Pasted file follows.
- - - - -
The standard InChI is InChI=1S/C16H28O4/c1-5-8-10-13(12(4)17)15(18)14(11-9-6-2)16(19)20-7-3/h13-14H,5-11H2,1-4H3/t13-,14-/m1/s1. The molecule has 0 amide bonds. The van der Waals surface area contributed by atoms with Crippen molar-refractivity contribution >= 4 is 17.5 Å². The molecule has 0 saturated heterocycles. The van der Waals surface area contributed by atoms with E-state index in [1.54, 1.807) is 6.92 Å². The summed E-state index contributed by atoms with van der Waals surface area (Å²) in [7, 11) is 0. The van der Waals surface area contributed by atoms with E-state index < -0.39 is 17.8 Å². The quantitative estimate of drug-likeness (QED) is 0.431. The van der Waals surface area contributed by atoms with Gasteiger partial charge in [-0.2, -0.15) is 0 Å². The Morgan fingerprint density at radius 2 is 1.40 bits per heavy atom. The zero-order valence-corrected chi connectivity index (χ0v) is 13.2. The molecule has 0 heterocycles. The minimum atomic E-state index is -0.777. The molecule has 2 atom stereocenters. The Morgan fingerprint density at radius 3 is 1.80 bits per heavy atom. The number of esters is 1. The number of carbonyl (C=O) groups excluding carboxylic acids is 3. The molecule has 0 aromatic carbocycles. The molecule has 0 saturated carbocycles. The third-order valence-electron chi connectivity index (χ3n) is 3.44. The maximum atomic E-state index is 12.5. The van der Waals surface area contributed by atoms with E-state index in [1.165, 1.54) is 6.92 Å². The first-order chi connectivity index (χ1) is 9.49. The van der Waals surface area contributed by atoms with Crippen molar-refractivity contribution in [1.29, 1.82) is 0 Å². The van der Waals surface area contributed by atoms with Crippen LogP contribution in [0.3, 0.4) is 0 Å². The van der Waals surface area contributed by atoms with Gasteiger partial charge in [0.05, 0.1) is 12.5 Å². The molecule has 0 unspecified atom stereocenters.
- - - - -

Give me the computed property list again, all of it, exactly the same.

The standard InChI is InChI=1S/C16H28O4/c1-5-8-10-13(12(4)17)15(18)14(11-9-6-2)16(19)20-7-3/h13-14H,5-11H2,1-4H3/t13-,14-/m1/s1. The molecule has 0 amide bonds. The van der Waals surface area contributed by atoms with Crippen molar-refractivity contribution >= 4 is 17.5 Å². The molecule has 0 saturated heterocycles. The van der Waals surface area contributed by atoms with E-state index in [1.54, 1.807) is 6.92 Å². The summed E-state index contributed by atoms with van der Waals surface area (Å²) in [7, 11) is 0. The van der Waals surface area contributed by atoms with E-state index < -0.39 is 17.8 Å². The quantitative estimate of drug-likeness (QED) is 0.431. The van der Waals surface area contributed by atoms with Gasteiger partial charge in [-0.2, -0.15) is 0 Å². The Morgan fingerprint density at radius 2 is 1.40 bits per heavy atom. The zero-order valence-corrected chi connectivity index (χ0v) is 13.2. The molecule has 0 heterocycles. The minimum atomic E-state index is -0.777. The molecule has 2 atom stereocenters. The Morgan fingerprint density at radius 3 is 1.80 bits per heavy atom. The number of esters is 1. The number of carbonyl (C=O) groups excluding carboxylic acids is 3. The molecule has 0 aromatic carbocycles. The molecule has 0 saturated carbocycles. The third-order valence-electron chi connectivity index (χ3n) is 3.44. The maximum atomic E-state index is 12.5. The van der Waals surface area contributed by atoms with E-state index in [1.165, 1.54) is 6.92 Å². The first-order chi connectivity index (χ1) is 9.49. The van der Waals surface area contributed by atoms with Crippen molar-refractivity contribution in [1.29, 1.82) is 0 Å². The van der Waals surface area contributed by atoms with Crippen LogP contribution in [0.3, 0.4) is 0 Å². The van der Waals surface area contributed by atoms with Gasteiger partial charge in [0.05, 0.1) is 12.5 Å². The molecule has 0 unspecified atom stereocenters.